The two basic options for traveling to a major metro airport with lots of luggage are bad and worse. You can go by car, which comes with the stress of beating traffic against a ticking clock and the heavy cost of parking fees, cab fares, or inconveniencing friends. Or, in some places, you can travel by transit or train, which comes with the uncomfortable and often physically demanding task of maneuvering bags through turnstiles, up and down stairs, and in between crowds of fellow riders.
Hong Kong would like you to know there's a better way. A much, much better way.
It's called "in-town check-in," and it's part of Hong Kong's wonderful (and financially genius) MTR subway system. MTR has a special line dedicated to airport travel called the Airport Express (below, in teal). As you'd expect with a name like in-town check-in, Airport Express travelers can check their luggage in town then proceed to the airport bag-free, or spend the day in the city, or do whatever travelers who aren't carrying bags like to do.
The service is even better than that brief description suggests. Say, for instance, you have a 4 p.m. flight and have to leave your hotel by noon. That's a very common problem that typically requires keeping a bag at the hotel all day and coming back to get it before heading to the airport. Not the ideal scenario.
With in-town check-in, you could take a 10 a.m. shuttle to one of the two Airport Express stations with check-in service (Hong Kong or Kowloon), drop off your bags and get your boarding pass (the service is essentially a satellite version of a typical airline counter), then spend the next several hours touring the city or taking a meeting. Some airlines allow in-town check-in up to a full day in advance, so there's no intricate time-management required. There are even bag porters at the Hong Kong and Kowloon stations.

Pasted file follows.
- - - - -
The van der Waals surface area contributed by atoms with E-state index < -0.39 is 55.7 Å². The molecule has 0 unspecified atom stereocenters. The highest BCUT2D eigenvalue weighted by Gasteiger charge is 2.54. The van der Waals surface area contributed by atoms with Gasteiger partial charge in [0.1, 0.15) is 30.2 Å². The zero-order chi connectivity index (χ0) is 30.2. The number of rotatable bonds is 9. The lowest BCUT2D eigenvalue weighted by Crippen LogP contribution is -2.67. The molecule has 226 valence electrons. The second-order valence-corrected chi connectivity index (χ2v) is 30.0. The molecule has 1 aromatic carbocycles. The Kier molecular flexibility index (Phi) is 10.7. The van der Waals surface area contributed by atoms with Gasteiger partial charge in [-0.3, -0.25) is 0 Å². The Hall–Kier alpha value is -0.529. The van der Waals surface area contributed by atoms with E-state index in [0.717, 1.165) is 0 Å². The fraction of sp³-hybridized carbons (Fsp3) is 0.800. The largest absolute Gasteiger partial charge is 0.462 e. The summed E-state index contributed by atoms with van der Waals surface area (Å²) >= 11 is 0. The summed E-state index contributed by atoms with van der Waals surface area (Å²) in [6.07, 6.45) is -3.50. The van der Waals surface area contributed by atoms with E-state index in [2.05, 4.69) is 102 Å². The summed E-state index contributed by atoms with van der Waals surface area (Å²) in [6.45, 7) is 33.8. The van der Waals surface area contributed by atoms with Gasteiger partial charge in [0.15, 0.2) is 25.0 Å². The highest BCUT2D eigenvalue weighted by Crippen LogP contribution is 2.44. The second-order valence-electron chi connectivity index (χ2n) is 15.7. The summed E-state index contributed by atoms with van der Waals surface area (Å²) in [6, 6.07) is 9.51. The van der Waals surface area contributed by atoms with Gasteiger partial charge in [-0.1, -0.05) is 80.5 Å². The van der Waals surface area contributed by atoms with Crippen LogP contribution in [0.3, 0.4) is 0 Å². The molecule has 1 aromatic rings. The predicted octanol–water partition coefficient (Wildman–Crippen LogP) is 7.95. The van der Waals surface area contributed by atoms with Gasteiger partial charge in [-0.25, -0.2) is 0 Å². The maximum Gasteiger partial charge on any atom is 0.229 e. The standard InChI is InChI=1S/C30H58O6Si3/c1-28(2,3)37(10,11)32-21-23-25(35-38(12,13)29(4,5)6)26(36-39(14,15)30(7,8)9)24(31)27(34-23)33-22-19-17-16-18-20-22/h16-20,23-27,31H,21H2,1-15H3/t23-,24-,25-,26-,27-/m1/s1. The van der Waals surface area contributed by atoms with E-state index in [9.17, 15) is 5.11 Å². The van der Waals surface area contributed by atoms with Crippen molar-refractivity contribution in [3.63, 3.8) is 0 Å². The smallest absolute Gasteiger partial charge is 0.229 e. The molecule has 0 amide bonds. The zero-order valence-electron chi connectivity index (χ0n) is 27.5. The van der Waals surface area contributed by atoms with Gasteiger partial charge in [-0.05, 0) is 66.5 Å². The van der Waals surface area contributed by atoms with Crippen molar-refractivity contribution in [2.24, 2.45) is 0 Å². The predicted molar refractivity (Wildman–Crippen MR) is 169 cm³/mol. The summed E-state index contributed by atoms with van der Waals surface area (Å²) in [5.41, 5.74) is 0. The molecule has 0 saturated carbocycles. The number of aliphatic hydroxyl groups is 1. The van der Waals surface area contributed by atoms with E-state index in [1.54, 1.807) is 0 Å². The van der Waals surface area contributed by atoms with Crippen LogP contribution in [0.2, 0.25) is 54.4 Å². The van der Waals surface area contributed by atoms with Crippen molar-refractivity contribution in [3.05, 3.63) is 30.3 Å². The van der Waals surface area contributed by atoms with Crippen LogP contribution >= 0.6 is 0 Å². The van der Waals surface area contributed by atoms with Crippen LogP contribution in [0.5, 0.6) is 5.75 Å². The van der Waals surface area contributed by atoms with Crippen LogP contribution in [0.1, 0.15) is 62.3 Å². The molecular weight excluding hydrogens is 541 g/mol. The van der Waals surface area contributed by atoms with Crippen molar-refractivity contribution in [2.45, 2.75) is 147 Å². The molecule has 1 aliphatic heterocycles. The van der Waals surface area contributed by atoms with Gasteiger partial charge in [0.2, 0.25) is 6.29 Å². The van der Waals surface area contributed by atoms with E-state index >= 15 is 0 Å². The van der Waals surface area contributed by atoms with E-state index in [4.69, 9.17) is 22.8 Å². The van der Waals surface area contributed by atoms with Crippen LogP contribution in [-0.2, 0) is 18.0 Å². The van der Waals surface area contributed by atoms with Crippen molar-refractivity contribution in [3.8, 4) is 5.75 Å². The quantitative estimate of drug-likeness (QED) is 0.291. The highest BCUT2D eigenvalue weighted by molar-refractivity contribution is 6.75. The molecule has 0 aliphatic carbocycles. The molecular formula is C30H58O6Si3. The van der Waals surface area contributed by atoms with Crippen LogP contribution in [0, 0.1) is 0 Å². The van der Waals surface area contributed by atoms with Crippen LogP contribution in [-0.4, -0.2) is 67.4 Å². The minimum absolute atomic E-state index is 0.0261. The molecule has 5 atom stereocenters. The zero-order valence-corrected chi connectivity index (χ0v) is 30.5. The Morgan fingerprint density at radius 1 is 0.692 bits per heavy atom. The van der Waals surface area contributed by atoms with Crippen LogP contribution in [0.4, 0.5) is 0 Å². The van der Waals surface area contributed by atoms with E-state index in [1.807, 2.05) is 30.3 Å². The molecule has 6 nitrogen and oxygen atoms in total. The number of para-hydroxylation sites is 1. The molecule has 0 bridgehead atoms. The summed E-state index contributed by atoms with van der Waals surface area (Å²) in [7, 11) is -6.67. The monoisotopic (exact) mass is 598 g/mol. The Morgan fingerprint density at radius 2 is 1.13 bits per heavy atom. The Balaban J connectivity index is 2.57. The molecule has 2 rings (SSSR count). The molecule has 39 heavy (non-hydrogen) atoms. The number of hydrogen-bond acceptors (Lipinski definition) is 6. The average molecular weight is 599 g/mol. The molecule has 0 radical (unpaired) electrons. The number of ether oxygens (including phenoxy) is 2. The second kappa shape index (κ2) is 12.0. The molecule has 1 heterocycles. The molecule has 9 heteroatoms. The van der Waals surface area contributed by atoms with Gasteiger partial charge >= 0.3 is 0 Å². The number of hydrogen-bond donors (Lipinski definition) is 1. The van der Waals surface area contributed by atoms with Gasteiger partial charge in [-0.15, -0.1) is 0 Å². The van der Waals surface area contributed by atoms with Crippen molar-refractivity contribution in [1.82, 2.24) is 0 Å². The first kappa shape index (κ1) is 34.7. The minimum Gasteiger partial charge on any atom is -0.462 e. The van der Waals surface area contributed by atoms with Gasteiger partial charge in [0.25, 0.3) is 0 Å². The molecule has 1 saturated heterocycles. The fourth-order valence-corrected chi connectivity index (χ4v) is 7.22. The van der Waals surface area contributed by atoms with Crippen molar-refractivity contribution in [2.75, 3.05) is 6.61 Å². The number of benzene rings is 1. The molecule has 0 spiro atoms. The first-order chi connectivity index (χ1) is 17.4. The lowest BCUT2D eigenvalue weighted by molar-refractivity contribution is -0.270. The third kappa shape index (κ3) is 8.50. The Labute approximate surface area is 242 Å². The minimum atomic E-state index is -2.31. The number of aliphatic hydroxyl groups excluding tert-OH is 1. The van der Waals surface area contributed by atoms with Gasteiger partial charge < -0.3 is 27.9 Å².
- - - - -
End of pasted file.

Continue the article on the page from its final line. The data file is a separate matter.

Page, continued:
Here's the best part: The next time you see your bag is when you land. It's not like you pick up the bag at Hong Kong airport and do the whole thing again—the bag checks all the way through to your final destination. When you do finally arrive at the Hong Kong airport, you just go straight to security.
One of the many beauties of this system is that travelers who drop off their bags at Hong Kong or Kowloon stations find themselves right on the MTR. That makes it easy to hop around town without losing a half day to airport travel (in the case of Hong Kong Station, you're right in the central business district anyway).
The one catch, if you insist on finding one, is that you need an Airport Express ticket to use the check-in service. But you'll probably want one of those anyway: the ticket costs about $100 Hong Kong ($13 U.S.), while taking a cab to the airport can cost several times as much. Oh, and the Airport Express train has WiFi.
So this is pretty brilliant. And it's not just good for travelers—it's great for the city, too, keeping cars off the road and generating revenue for the transit system. There's really only one thing left to discuss: When can we expect a similar service in the United States?